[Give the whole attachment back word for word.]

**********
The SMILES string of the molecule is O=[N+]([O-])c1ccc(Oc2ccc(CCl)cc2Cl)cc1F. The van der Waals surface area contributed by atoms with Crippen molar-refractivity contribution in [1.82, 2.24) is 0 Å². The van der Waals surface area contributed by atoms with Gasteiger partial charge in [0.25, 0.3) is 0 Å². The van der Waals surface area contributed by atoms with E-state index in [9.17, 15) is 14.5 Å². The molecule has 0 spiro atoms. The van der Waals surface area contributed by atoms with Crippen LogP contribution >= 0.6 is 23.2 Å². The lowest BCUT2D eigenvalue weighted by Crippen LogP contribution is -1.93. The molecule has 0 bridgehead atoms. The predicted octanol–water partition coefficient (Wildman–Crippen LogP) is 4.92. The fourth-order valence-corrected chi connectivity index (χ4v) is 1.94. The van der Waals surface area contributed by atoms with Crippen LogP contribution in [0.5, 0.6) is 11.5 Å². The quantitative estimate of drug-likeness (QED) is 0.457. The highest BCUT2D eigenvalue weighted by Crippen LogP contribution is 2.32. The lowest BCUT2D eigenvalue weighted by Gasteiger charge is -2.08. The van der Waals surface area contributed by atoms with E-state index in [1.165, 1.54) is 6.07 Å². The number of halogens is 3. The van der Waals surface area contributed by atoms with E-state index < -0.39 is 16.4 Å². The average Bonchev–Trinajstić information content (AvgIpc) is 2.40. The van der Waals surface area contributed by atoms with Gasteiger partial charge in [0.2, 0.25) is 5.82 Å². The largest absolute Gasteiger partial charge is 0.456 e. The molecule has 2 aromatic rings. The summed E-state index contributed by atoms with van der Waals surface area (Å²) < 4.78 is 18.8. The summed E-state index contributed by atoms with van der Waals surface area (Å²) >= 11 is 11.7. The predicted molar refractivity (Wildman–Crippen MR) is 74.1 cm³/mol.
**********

The SMILES string of the molecule is O=[N+]([O-])c1ccc(Oc2ccc(CCl)cc2Cl)cc1F. The van der Waals surface area contributed by atoms with Crippen molar-refractivity contribution in [1.82, 2.24) is 0 Å². The van der Waals surface area contributed by atoms with Gasteiger partial charge in [0.25, 0.3) is 0 Å². The van der Waals surface area contributed by atoms with E-state index in [9.17, 15) is 14.5 Å². The molecule has 0 spiro atoms. The van der Waals surface area contributed by atoms with Crippen LogP contribution >= 0.6 is 23.2 Å². The lowest BCUT2D eigenvalue weighted by Crippen LogP contribution is -1.93. The molecule has 0 bridgehead atoms. The predicted octanol–water partition coefficient (Wildman–Crippen LogP) is 4.92. The fourth-order valence-corrected chi connectivity index (χ4v) is 1.94. The van der Waals surface area contributed by atoms with Crippen LogP contribution in [0.5, 0.6) is 11.5 Å². The quantitative estimate of drug-likeness (QED) is 0.457. The highest BCUT2D eigenvalue weighted by Crippen LogP contribution is 2.32. The lowest BCUT2D eigenvalue weighted by Gasteiger charge is -2.08. The van der Waals surface area contributed by atoms with E-state index in [1.165, 1.54) is 6.07 Å². The number of halogens is 3. The van der Waals surface area contributed by atoms with E-state index < -0.39 is 16.4 Å². The average Bonchev–Trinajstić information content (AvgIpc) is 2.40. The van der Waals surface area contributed by atoms with Gasteiger partial charge in [0.2, 0.25) is 5.82 Å². The largest absolute Gasteiger partial charge is 0.456 e. The molecule has 2 aromatic rings. The summed E-state index contributed by atoms with van der Waals surface area (Å²) < 4.78 is 18.8. The summed E-state index contributed by atoms with van der Waals surface area (Å²) >= 11 is 11.7. The predicted molar refractivity (Wildman–Crippen MR) is 74.1 cm³/mol.